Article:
By Magali M. Carrera
Reacting to the emerging numbers of mixed-blood (Spanish-Indian-Black African) humans in its New Spain colony, the eighteenth-century Bourbon executive of Spain tried to categorize and keep watch over its colonial topics via expanding social law in their our bodies and the areas they inhabited. The discourse of calidad (status) and raza (lineage) on which the rules have been dependent additionally stumbled on expression within the visible tradition of recent Spain, relatively within the certain style of casta work, which alleged to painting discrete different types of mixed-blood plebeians. utilizing an interdisciplinary process that still considers criminal, literary, and non secular files of the interval, Magali Carrera specializes in eighteenth-century portraiture and casta work to appreciate how the folk and areas of latest Spain have been conceptualized and visualized. She explains how those visible practices emphasised a seeming realism that developed colonial bodies--elite and non-elite--as knowable and visual. even as, in spite of the fact that, she argues that the chaotic specificity of the lives and lived stipulations in eighteenth-century New Spain belied the appearance of social orderliness and totality narrated in its visible artwork. finally, she concludes, the inherent ambiguity of the colonial physique and its areas introduced chaos to all goals of order.
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Extra resources for Imagining Identity in New Spain: Race, Lineage, and the Colonial Body in Portraiture and Casta Paintings (Joe R. and Teresa Lozano Long Series in Latin American and Latino Art and Culture)
55 In colonial visual discourse, the gaze is a visual totality, that single, central vantage point from which surveillance or looking occurs. The 18 IMAGINING IDEN TITY IN NEW SPAIN colonial gaze and its mechanism of surveillance are strategies for differentiation and dominance, that is, strategies to overcome ambiguity and locate hybridity. In the teetering equation that is colonialism, the Other must constantly be under surveillance, watched for any shifts in behaviors, appearances, and movements.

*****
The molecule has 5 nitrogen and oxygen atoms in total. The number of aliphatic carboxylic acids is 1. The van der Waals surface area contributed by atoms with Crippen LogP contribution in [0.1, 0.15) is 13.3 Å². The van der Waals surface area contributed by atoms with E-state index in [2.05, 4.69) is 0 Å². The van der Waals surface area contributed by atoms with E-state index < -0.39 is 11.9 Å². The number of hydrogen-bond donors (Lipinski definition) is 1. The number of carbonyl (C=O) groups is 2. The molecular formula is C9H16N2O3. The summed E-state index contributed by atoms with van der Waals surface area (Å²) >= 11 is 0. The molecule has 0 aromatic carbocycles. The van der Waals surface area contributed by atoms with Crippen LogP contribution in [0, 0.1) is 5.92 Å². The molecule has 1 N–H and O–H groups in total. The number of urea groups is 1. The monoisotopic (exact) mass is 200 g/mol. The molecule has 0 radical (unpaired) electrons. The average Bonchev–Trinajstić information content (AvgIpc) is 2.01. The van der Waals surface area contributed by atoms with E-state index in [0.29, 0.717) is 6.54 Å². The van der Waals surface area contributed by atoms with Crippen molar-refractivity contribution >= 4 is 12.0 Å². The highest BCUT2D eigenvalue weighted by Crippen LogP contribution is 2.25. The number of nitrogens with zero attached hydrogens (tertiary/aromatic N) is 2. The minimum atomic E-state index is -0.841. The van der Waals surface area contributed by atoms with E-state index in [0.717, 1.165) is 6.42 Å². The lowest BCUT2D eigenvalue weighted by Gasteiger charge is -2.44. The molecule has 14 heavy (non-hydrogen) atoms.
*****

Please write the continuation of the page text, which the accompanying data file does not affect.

1763. Oil. 5 cm. Private collection, Mexico. The Faces and Bodies of Eighteenth-Century Metropolitan Mexico 27 that Cabrera painted both elite portraits and images of non-elite castas allows us to analyze how an artist applied the prescriptions of each format in order to present his subjects’ respective calidades. Painted during the 1760s, close to the time of his portrait of Doña María, the first panel of the Cabrera series, entitled . De Español, y d India; Mestisa (1. 3). Exercising his elite male prerogative to be seen in public spaces, a Spanish man, marked by his European-style clothing (complete with tri-corner hat and white wig), is placed in a unique and curious profile stance, with his head turned toward the Indian woman— whose calidad associates her with public spaces—and away from the viewer.
1. D. 1. The increase in city population after 1749 due to a poor harvest and severe epidemics in rural areas caused Indians to move to Spanish sections of the city. 27 The significant increase in the population in 1790 is attributed to increased birthrate and immigration from the countryside. A 1790 census mandated by Viceroy Revillagigedo shows the population broken down by race to indicate both Mexico City and the Intendancy of Mexico. 2. 28 While these demographic statistics are limited in scope, they do point out the very distinct presence in urban eighteenth-century Mexico City of what appears to have been a larger Spanish, mestizo, and mulatto population than in the surrounding countryside.